Some might think the time has come to contain the explosion before a large component of humanity perishes! Or – perhaps a different perspective is in order.

A recent article in the website for Left Lockdown Sceptics reveals that there is more going on here than a virus! She details elements in Indian society like air pollution and an oxygen market, diseases like TB and Diarrhoea claiming even more lives, and the immense number of people living in India (it is 100 times the population of the province of Ontario with 100 times the death and case total.) [6]

On this week’s Global Research News Hour we endeavor to unravel the details behind the Indian situation and truly determine where the voices of ordinary people lie in the height of popular turmoil.

In our first half hour we hear from Jo Nash, the author of the article entitled India’s Current ‘COVID crisis’ in context. She explains the media’s exaggeration of the facts given the details in her article. In our second half hour we hear from journalist Vandana K on the ground in Delhi. She relates to programmer Chris Cook of Gorilla-Radio in a February interview the details behind the farmer’s protests which for the time being is not in danger of discontinuing until Prime Minister Modi has a change of mind about his neoliberal plan.

Jo Nash is an independent researcher, writer and editor living in Scotland, UK. She previously worked as a Senior Lecturer in Psychology and earned a Master’s Degree in International relations while in Sri Lanka. Jo was a Lecturer in Mental Health at the University of Sheffield’s Faculty of Medicine in the UK for ten years where she earned her PhD in psychotherapy in 1998 before to moving to India to study the health benefits of meditation in 2008. She currently fundraises for a food bank in Bodhgaya, Bihar, north India.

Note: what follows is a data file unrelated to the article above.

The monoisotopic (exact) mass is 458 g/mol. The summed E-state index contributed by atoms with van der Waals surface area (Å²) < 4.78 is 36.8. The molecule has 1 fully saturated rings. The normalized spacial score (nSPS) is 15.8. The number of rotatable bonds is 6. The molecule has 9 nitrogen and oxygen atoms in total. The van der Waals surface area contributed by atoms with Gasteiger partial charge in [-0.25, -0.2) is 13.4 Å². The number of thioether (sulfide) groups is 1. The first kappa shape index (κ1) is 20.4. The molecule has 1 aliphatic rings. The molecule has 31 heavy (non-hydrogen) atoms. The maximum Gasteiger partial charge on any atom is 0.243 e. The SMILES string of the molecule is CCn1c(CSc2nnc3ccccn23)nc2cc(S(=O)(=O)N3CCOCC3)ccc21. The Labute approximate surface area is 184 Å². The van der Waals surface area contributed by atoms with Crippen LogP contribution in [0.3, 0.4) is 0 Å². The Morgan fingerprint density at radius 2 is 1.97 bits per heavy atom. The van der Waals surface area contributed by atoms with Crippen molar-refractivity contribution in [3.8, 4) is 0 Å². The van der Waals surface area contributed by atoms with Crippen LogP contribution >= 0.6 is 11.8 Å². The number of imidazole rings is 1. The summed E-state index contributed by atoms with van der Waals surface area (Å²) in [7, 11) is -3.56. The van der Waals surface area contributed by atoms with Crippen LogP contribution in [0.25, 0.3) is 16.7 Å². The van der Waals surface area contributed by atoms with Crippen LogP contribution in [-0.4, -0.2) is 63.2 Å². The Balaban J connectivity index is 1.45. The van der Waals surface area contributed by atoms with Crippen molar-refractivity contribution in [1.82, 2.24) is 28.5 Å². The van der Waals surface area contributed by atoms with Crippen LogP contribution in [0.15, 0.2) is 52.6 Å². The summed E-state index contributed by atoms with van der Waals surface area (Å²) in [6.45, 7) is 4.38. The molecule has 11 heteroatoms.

Vandana K is a Delhi-based independent journalist and producer who writes on the intersections of environment, gender, youth and indigenous communities with a focus on climate change. She’s also covered India’s agriculture beat for nearly two years. Vandana’s articles can be found at Deutsche Welle, Resurgence & Ecologist, The Wire, and Canada’s Media Co-Op, where her recent piece, ‘The fight over agriculture in India, and how Punjabis in Canada are supporting farmers’ appears.

(Global Research News Hour Episode 316)


Click to download the audio (MP3 format)

The Global Research News Hour airs every Friday at 1pm CT on CKUW 95.9FM out of the University of Winnipeg. The programme is also podcast at .

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  3.  World Health Organization: COVID-19 Weekly Epidemiological Update,, May 11, 2021
  5. Anju Agnihotri Chaba (May 12, 2021), ‘At protest sites, farm unions get Covid battle-ready with team of doctors, oxygen’, Indian Express;

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Articles by: Michael Welch and Chris Cook